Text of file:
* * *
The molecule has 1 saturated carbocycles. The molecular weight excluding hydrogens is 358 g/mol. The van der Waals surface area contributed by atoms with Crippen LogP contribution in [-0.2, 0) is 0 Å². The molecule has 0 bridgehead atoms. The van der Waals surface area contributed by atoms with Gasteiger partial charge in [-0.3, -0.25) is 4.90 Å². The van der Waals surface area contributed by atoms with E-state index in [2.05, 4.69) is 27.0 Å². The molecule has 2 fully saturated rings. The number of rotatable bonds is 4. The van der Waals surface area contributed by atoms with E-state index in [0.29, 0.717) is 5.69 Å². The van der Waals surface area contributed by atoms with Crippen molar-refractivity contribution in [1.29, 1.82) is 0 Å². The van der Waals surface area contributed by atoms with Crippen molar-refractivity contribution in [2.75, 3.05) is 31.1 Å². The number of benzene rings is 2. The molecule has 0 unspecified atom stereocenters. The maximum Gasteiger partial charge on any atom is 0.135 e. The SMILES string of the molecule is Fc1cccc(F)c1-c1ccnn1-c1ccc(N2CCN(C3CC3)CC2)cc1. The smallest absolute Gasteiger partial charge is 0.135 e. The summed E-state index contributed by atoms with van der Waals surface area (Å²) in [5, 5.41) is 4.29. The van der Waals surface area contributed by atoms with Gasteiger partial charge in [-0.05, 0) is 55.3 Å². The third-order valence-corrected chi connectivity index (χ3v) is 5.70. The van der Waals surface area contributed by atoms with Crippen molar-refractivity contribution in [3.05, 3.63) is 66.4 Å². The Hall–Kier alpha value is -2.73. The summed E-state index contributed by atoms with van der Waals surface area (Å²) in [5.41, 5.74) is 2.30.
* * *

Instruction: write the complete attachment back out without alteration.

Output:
The molecule has 1 saturated carbocycles. The molecular weight excluding hydrogens is 358 g/mol. The van der Waals surface area contributed by atoms with Crippen LogP contribution in [-0.2, 0) is 0 Å². The molecule has 0 bridgehead atoms. The van der Waals surface area contributed by atoms with Gasteiger partial charge in [-0.3, -0.25) is 4.90 Å². The van der Waals surface area contributed by atoms with E-state index in [2.05, 4.69) is 27.0 Å². The molecule has 2 fully saturated rings. The number of rotatable bonds is 4. The van der Waals surface area contributed by atoms with E-state index in [0.29, 0.717) is 5.69 Å². The van der Waals surface area contributed by atoms with Crippen molar-refractivity contribution in [1.29, 1.82) is 0 Å². The van der Waals surface area contributed by atoms with Crippen molar-refractivity contribution in [2.75, 3.05) is 31.1 Å². The number of benzene rings is 2. The molecule has 0 unspecified atom stereocenters. The maximum Gasteiger partial charge on any atom is 0.135 e. The SMILES string of the molecule is Fc1cccc(F)c1-c1ccnn1-c1ccc(N2CCN(C3CC3)CC2)cc1. The smallest absolute Gasteiger partial charge is 0.135 e. The summed E-state index contributed by atoms with van der Waals surface area (Å²) in [5, 5.41) is 4.29. The van der Waals surface area contributed by atoms with Gasteiger partial charge in [-0.05, 0) is 55.3 Å². The third-order valence-corrected chi connectivity index (χ3v) is 5.70. The van der Waals surface area contributed by atoms with Crippen molar-refractivity contribution in [3.05, 3.63) is 66.4 Å². The Hall–Kier alpha value is -2.73. The summed E-state index contributed by atoms with van der Waals surface area (Å²) in [5.41, 5.74) is 2.30.